After Turtle Beach acquired German peripheral maker Roccat back in 2019 many wondered if the gaming headset giant would influence the latter more, or the other way around. While best known for their exquisitely beautiful PC peripherals, like the 121 AIMO mechanical keyboard, the company also produces decent gaming headsets like the Khan Pro and Noz.
Or did make decent ones, anyway. Thanks to the Turtle Beach influence (and money) they’re about to graduate from decent headsets to great headsets – for those who want greatness on a budget, anyway.
Roccat’s Elo-branded gaming headsets are the first sign this new partnership is about to bear fruit with a trio of respectable options that blend Roccat’s signature styling and comfort with Turtle Beach’s game-enhancing proprietary features: the Elo X Stereo, Elo 7.1 USB and Elo 7.1 Air. We’ve tested each exhaustively, and we’re ready to share our findings.
This review focuses primarily on the Elo X Stereo Cross-Platform Stereo Gaming Headset, and you can find our reviews for the Elo 7.1 USB Surround Sound RGB Gaming Headset and Elo 7.1 Air Wireless Surround Sound RGB Gaming Headset.
How to best use this review:
Honestly, apart from different connectors and lighting, all three headsets are nearly indistinguishable from each other. All sport the same style, all feature the same self-adjusting, rugged (and very comfy) metallic/foam headband, all have the same removable microphone, and – most importantly – all sound fantastic. Overlap between the headsets means plenty of overlap between our reviews, and the only real differences really come down to compatibility, which is where things start to get wildly different.
We encourage those curious about snagging one of the Elo headsets to read through each review separately to see where each version differs significantly, if at all. We’ll include a handy comparison summary at the end of each review, with comments about each specific headset to help you make the best choice between them for your needs.
Design: Impossibly Comfortable
The Elo headsets not only look sharp, but they have a secret weapon to give you a competitive edge; they’re incredibly, almost impossibly comfortable. This is one area Roccat has excelled in other spaces and here their expertise is on full display thanks to a series of innovations that set the Elo headsets apart from most others.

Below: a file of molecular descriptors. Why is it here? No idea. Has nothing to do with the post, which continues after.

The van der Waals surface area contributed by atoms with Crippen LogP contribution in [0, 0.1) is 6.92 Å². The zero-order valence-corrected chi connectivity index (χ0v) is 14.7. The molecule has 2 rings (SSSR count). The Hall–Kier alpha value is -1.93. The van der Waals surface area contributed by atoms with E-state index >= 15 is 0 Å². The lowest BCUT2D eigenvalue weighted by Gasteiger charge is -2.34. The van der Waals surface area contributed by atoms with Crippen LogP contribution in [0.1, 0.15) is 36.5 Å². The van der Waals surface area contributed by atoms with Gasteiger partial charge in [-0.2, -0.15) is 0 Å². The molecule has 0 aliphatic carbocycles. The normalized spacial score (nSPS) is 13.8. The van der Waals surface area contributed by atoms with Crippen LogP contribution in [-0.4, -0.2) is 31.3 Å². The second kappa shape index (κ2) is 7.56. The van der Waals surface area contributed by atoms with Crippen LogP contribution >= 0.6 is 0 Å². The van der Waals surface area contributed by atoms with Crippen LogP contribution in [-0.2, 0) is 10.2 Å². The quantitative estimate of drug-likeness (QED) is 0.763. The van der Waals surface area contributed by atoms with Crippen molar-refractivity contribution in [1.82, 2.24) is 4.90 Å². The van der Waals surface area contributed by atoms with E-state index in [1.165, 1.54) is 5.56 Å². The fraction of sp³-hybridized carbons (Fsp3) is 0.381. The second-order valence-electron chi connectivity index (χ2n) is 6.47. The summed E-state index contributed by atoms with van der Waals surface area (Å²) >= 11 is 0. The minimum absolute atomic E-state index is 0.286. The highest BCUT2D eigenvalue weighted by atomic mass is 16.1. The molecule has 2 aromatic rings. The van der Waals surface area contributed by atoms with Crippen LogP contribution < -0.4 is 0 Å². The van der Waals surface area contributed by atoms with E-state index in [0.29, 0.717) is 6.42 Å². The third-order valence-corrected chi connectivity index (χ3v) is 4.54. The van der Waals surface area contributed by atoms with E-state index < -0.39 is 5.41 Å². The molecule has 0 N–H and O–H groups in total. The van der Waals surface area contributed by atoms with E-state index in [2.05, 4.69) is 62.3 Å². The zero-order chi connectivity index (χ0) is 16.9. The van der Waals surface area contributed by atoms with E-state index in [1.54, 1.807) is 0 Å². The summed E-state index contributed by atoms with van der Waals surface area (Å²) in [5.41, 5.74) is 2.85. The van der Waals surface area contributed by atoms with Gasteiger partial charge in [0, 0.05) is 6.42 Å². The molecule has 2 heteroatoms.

The first is a self-adjusting headband, which looks strange at first but quickly makes itself almost indispensable. It feels bouncy at first, but latches onto your head with just the right amount of comfort with a secure, but not overly pressured, fit that’s both snug and satisfying. This means no fiddling with telescoping ear cups in a vain attempt to find the “perfect” fit; just put them on and let that magic headband do its work. Our testing found it conforms nicely to just about any size head (and we’ve got some big heads on the staff), so chances are you’ll have an equally nice, comfortable fit using them (though results may vary).
Both ear cups are encased in incredibly comfortable memory foam that manages to encase your ears in distraction-eliminating sound without the fatigue most mid-range gaming headsets leave after long sessions. Again, the Turtle Beach synergy continues with the inclusion of the ProSpecs Glasses Relief System, which means less suffering for spectacled users. The flexible microphone can be detached – and possibly replaced as it sports a 2.5mm jack. Windows gamers will need to use a headphone/microphone adapter for voice chat, which is included.
Housed within those comfy cups are 50mm Neodymium drivers that help deliver exceptionally deep and impressive bass with little distortion and clean separation. These aren’t revolutionary or anything, but still manage to deliver the necessary BOOM! when you need it the most. Both the 7.1 Air and 7.1 USB versions offer slightly more BOOM! than the standard Stereo version, thanks to being powered, but not significantly more.
The Elo X Stereo is also the lightest of the bunch, practically featherweight at just 314 grams for even more comfortable longtime sessions. Because it’s a 3.5mm device it’ll connect to anything that accepts the beloved cable, and a respectable 4 feet long cord means it’s long enough – and light enough – to go just about anywhere you want.
There’s not much in the way of controls, all located on the left ear cup and limited to sound and a microphone mute button (there’s no inline microphone level adjust on the Elo Stereo). This version is as basic as you can get, but that’s not a bad thing.
I really can’t say enough good things about how comfortable these Elo headsets are, which I felt were a smidge superior to Turtle Beach’s own (and pricier) Stealth 600/700 Gen 2 headsets. They really are that good.